There were six keynotes. Dennis Pumain (Université Paris) presented trends and developments in the area of human geography and urban modelling (mainly at European scales). Urban geographers are actively working on developing urban growth simulation models --- I did not know that one can simulate growth of cities and city networks. I managed to note only some of the many interesting URLs: [http://s4.parisgeo.cnrs.fr], [www.spatial-modelling.info], [www.cybergeo.eu], [http://libercarto.prd.fr]. Pumain just published a book on the topic entitled "Hierarchy in natural and social sciences". Kenneth Tan (Optimanumerics Ltd.) discussed importance of supercomputing and listed a number of actual issues (mainly IT-connected). Tan: "the reason for supercomputing is to get results sooner, with more accuracy... and retire sooner". In the context of globalization, "the idea of supercomputing is to significantly reduce cyber-distances signals have to cross (at a speed of light)". However the market for computers looks diverse and dynamic, there are still only for vendors of chips: Intel, AMD, IBM and Sun. Campos Plasencia (Istituto de Fisica de Cantabria) further gave an overview of the GRID projects in Europe and discussed many interesting topics. Plasencia: "E-science can be defined as collection of scientific activities that are carried out by using resources distributed over the internet --- so everybody today is doing E-science? Not true --- E-science can be only connected with applications where utilization of internet adds value --- there has to be a necessity to employ internet". The question remains when does a project becomes an E-science project? Today, internet applications and mobile technologies are intermixing so that it is becoming increasingly interesting "how to enchance/support collaboration between multidisciplinary projects in post-internet area?". Plasencia defines GRID (computing) as: "a set of IT resources that can be used in a combined way to solve excessive scientific computations". There is a difference between "supercomputing" and "GRID computing" in a sense that GRID computing assumes larger networks of computers (more CPU hours; 'capacity computing') and supercomputing is all about high computing speeds (GFlops/s) --- even on a single computer. GRID networks can be best compared with the electricity networks over continents. Plasencia cited Ian Foster: "the true revolution was not the discovery of electricity, but the power to distribute it". In that sense, distribution of electricity is much better solves: "anybody can plug-in, obtain electricity and then pay for exact electricity usage; with GRID computing we are still not able to do the same". Basis of GRID computing is the existence of so called "middleware"; in Europe the most known is gLite --- this is a sort of a 'CPU resource broker' that looks for resources on a GRID network and then distributes the jobs. A problem of gLite is that is not designed to feed into more than one infrastructure. This asks for more standardization among the GRID computing communities (e.g. www.ogf.org). Plasencia: "Universal GRID middleware is a real challenge! On one thing all GRID developers agree --- the strategy needs to always be: hide complexity from the final user to enhance the added value of using GRID computing". In Europe, there are about 20 GRID computing projects, most of them are actually quite focused: biomed/pharmacy, CERN, bioinformatics, space research etc. For example, a GRID computing project that is currently being implemented is developed to support the "Planck Mission" --- the new satellite for background radiation mapping and testing of the Planck sky model. Plasencia: "there is no single GLOBAL GRID! You always need to be a member of some research team". In any case, GRID computing is a future: from June 2007 to July 2008, EGEE registered 150 millions of CPU hours, which is several times more than few years ago. Recently, there has been a big push (see also RI) to combine all GRID computing projects in Europe into a large global network called EGEE (for more info see www.eu-egee.org or www.interactive-grid.eu; in USA, a web-portal to enhance GRID computing called TeraGRID exist). Plasencia further showed some actual examples where GRID computing is used in an operational way. I noted two: (1) mapping of anomalies of chlorophyll on the sea surface in the Mediterranean sea [http://www.bo.ingv.it/mfstep/] --- this is a combination of sophisticated sensors called "GLIDERS", small automated submarines that dive and go to the surface and emit measurements of various ecological parameters; these measurements are then used to generate maps and as warning systems. (2) monitoring toxic algae blooms in inland waters (lakes); again, a network of automated sensors is used as a warning system; for more info see http://www.dorii.eu (Deploying and Operating Remote Instruments).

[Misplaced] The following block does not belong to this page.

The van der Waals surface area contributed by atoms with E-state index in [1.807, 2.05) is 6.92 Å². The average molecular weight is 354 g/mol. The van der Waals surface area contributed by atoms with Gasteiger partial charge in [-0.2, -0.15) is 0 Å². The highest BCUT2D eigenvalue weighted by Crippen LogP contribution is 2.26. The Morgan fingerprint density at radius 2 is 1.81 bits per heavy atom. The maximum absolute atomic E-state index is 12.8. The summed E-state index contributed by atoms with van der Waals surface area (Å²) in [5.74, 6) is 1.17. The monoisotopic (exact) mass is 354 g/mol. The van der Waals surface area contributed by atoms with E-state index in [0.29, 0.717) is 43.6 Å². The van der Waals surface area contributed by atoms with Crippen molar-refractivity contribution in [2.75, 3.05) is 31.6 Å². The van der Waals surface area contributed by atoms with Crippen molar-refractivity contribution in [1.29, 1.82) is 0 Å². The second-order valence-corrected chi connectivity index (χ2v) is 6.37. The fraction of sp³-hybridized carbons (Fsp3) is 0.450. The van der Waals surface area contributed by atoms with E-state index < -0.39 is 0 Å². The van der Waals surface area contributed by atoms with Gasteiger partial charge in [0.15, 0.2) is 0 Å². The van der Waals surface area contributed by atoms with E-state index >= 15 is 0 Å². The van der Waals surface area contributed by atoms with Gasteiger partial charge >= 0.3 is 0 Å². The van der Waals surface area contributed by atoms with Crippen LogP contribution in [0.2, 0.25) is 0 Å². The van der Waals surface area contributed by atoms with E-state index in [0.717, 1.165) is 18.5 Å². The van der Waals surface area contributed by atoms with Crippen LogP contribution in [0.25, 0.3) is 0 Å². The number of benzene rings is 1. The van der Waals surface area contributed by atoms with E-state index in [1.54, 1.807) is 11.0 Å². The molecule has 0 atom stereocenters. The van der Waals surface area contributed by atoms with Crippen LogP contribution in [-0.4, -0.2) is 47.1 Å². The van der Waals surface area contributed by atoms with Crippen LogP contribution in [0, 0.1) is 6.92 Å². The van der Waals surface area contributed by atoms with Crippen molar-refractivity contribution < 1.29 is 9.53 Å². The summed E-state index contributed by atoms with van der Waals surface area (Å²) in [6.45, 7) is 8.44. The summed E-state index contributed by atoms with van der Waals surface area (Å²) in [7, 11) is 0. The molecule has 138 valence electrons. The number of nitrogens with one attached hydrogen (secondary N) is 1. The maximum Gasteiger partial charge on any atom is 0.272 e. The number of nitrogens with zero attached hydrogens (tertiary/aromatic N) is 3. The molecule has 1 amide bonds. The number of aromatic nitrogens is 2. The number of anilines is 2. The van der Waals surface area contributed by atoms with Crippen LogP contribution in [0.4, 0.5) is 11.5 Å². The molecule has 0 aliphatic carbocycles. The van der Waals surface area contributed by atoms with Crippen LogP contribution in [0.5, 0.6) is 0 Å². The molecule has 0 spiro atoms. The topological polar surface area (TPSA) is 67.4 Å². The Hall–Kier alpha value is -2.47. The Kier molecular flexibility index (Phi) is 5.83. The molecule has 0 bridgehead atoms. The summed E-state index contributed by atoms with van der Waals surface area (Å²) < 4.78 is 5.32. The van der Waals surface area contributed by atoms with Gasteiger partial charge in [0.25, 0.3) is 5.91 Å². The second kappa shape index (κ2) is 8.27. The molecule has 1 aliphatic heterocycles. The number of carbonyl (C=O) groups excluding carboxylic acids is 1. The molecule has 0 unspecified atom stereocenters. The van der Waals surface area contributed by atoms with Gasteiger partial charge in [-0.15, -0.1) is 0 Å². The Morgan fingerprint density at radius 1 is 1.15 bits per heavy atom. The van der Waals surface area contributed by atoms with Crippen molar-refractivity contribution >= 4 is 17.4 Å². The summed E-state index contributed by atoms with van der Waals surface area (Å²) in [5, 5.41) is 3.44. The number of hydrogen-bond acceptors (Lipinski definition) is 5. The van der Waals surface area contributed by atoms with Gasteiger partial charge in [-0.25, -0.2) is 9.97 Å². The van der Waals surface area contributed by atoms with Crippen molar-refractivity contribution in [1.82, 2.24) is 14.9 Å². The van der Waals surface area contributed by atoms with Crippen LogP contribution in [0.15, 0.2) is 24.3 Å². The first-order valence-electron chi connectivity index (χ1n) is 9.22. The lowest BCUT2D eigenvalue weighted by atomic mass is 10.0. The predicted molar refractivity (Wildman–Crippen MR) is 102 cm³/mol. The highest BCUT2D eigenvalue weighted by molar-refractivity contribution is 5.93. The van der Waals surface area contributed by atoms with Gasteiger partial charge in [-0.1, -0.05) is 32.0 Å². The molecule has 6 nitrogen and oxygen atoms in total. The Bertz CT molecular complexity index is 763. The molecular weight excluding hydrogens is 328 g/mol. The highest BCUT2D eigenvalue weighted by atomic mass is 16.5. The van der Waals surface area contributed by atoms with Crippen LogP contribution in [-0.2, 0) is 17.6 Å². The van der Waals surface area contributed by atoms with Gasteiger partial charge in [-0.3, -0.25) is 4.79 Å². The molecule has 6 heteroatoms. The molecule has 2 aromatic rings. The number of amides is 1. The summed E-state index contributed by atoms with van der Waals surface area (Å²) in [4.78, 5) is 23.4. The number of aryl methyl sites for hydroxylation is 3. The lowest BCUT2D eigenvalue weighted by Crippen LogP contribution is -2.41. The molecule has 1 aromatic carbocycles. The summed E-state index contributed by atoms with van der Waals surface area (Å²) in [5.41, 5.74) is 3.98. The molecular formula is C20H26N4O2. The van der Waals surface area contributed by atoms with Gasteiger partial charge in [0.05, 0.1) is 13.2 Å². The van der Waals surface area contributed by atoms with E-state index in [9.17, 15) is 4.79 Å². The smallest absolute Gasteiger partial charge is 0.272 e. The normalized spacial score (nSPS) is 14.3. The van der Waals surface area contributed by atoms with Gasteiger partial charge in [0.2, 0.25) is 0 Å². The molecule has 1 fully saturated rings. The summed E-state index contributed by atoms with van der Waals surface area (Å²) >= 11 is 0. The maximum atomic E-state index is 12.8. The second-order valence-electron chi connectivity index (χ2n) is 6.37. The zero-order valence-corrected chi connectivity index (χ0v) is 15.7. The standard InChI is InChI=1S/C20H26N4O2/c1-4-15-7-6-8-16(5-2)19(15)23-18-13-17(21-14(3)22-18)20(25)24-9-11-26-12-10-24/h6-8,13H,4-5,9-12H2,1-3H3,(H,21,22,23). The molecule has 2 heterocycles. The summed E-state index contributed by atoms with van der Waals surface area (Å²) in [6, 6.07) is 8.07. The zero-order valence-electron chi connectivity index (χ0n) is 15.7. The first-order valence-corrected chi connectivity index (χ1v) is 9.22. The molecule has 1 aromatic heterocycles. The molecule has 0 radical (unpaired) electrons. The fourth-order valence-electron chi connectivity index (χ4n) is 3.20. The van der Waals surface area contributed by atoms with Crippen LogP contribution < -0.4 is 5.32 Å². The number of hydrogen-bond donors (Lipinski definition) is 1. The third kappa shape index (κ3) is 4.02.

Vipin Kumar (presented by Osvaldo as "the farther of many of us") focused on computing issue in data mining applications. Kumar: "Pentaflop computers have arrived!" (e.g. Jaguar Cray XT4/XT3 Oak Ridge NC). Thomas Watson said in 1943: "I think that there is world market for maybe 5 computers". Kumar "We need supercomputing because the sensors are producing increasing quantities of digital data. The sensor technology is putting a big pressure on computers". The computing is increasingly data-driven --- such data can simply not be processed using conventional IT. Some examples of computational kernels and data mining are: (1) distance computation; (2) statistical parametrization, (3) structure detection. Kumar further presented many DM mapping applications. (1) change detection based on the MODIS EVI images (SF Bay area). The accuracy of detecting the land cover change areas was further validated using GE. In all cases the detected areas shows to respond to increasing urbanization. (2) data mining can also be used for climate monitoring and detection of anomalies in meteorological images, such as El Nino and similar. (3) another interesting application was use of the global 4 km resolution vegetation images (FPAR) for monitoring of large fires and similar excessive events. A list of recent publications of Kumar can be found at: http://www.cs.umn.edu/~kumar